First things first is to sand these things till they glow. The trick to getting insanely smooth wood is not just using high grits it all starts with the lower grits. After this things are shaped go over them with some finer files to achieve perfect roundness, i.e. no bumps, or lumps. next get some 100 or 120 grit and a powered sander and go at it working in circular motions around the ovals. Do this until all traceable scratches, divots, and imperfections are removed. In between grits wipe with a rag to remove clinging dust. Keep working up the grits making sure that each one is properly addressed. The more care you give the better your final result will be. Once you reach the 400s and 600s its good to touch up by hand. Try to minimize strokes against grain for they will fog wood. Stop and wipe clean with dry cloth when reached desired smoothness.
I used tung and linseed oil, danish oil works well too, this strengthens and brings out natural color in wood. I think I used 4 to 5 coats. Instructions are different for each.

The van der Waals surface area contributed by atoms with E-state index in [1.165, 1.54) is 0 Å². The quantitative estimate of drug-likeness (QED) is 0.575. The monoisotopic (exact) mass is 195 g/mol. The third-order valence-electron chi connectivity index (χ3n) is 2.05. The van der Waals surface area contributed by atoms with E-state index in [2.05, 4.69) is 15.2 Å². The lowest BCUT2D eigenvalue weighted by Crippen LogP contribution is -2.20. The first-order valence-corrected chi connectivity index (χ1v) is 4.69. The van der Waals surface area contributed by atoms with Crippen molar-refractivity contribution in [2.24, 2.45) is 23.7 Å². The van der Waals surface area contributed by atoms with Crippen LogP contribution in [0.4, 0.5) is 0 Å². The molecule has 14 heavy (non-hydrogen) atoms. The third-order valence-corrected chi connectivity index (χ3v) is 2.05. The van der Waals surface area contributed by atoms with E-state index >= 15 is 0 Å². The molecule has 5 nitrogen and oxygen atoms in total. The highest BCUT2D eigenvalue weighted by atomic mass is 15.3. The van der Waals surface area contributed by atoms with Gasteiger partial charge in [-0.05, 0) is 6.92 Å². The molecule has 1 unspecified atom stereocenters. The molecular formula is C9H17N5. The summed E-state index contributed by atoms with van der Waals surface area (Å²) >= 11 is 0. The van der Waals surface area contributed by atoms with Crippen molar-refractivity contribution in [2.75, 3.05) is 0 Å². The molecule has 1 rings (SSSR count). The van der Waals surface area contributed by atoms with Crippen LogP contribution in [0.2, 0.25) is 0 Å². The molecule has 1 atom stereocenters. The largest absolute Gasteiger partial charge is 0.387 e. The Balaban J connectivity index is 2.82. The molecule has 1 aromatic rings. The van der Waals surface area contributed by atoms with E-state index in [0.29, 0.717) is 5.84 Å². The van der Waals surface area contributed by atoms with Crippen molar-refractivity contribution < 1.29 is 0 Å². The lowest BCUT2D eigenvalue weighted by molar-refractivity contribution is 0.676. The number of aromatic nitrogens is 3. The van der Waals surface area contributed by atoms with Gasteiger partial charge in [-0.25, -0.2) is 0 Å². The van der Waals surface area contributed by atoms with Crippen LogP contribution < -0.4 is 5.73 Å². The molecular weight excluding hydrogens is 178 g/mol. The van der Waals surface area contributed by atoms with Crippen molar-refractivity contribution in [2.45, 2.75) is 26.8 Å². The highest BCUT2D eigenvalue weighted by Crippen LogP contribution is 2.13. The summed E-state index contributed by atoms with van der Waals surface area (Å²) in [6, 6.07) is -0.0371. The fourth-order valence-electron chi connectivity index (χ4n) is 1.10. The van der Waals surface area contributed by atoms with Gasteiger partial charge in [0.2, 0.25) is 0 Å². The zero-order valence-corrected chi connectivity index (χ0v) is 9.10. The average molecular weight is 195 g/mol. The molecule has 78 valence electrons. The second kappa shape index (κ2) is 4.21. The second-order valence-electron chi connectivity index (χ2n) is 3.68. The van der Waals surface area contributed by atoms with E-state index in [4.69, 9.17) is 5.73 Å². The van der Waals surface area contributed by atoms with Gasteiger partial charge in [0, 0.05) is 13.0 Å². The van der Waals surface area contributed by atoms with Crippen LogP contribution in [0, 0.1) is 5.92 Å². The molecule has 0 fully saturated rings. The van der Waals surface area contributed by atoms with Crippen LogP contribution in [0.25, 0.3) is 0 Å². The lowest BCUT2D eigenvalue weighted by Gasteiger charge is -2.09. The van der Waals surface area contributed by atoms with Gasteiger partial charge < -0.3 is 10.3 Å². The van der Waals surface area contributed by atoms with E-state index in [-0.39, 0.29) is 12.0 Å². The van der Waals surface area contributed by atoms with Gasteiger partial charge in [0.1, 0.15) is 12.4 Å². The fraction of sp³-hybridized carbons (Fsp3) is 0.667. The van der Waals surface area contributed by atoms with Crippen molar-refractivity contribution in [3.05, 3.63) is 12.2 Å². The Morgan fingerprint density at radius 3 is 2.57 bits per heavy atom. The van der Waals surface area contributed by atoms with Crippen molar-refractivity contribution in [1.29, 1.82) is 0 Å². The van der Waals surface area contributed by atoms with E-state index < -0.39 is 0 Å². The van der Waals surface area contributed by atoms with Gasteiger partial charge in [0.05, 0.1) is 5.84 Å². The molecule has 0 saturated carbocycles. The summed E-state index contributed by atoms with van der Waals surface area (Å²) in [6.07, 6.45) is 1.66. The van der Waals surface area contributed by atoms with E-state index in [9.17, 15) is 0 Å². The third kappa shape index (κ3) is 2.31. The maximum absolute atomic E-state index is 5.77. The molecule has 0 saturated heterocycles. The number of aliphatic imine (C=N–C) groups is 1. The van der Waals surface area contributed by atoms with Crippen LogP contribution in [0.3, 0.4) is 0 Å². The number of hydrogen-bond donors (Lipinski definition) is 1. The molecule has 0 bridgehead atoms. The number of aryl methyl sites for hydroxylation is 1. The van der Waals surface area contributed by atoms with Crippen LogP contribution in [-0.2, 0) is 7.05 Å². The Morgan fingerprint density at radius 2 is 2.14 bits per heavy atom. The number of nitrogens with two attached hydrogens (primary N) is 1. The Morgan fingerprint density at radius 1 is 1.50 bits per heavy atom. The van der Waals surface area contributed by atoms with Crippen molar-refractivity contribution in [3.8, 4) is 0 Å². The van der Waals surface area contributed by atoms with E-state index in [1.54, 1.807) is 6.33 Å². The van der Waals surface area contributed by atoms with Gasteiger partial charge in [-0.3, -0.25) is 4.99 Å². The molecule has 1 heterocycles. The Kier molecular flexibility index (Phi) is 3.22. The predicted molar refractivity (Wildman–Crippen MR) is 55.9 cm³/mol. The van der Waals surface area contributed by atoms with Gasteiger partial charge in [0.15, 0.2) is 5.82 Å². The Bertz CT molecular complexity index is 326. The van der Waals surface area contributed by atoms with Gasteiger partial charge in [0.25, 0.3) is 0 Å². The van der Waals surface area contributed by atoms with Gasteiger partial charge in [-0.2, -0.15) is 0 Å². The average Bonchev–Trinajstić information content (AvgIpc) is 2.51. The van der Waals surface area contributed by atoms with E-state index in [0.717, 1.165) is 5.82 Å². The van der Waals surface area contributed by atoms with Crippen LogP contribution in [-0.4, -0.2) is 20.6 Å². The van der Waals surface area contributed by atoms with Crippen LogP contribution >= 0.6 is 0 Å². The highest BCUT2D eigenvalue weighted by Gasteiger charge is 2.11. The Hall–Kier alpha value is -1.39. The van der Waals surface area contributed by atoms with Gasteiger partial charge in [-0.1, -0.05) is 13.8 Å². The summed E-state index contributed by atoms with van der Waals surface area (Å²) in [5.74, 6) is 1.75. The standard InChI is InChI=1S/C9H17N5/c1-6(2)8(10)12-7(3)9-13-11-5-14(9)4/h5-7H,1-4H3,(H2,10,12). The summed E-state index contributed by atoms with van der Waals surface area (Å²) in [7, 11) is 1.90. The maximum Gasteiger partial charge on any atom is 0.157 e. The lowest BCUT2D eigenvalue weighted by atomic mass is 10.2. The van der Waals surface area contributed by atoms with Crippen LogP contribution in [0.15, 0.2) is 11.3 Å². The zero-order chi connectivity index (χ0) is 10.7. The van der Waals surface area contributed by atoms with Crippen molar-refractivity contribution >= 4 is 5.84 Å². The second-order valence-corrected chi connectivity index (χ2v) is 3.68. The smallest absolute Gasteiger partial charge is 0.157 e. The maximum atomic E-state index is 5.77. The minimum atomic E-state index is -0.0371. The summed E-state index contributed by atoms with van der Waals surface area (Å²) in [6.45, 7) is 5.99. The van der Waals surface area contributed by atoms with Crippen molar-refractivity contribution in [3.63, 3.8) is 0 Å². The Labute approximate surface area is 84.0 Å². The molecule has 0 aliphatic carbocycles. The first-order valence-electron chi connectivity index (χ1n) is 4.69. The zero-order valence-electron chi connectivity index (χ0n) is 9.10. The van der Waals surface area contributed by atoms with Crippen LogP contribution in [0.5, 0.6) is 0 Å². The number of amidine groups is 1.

I have yet to put anything else on mine yet, but I plan on putting several coats of wax on a later date. I will upload pictures when I do.
Step 18: Headband Design and Bending Template
- The template needs to be bent smaller than a head, so measure a diameter of 6 inches with ruler then set a compass to 3 and draw a little farther past halfway on each side.
- cut out on a scroll or band saw
- sand lightly
Step 19: Bending and Constructing the Top Band
Plan out your top band and forks all in one mine was 2" wide on the band, 18'' long, forks were 4" wide and tapered to band. the top band cuts down to about 6''.
- Make a paper template for the forks, and cut it out. This way it's the same on both sides and looks the way you want.
- Now for the cutting and bending of the plastic. Get a cookie or brownie sheet and lay the non stick plastic down with a pretty high water line and heat it. The plastic should start melting around 150f.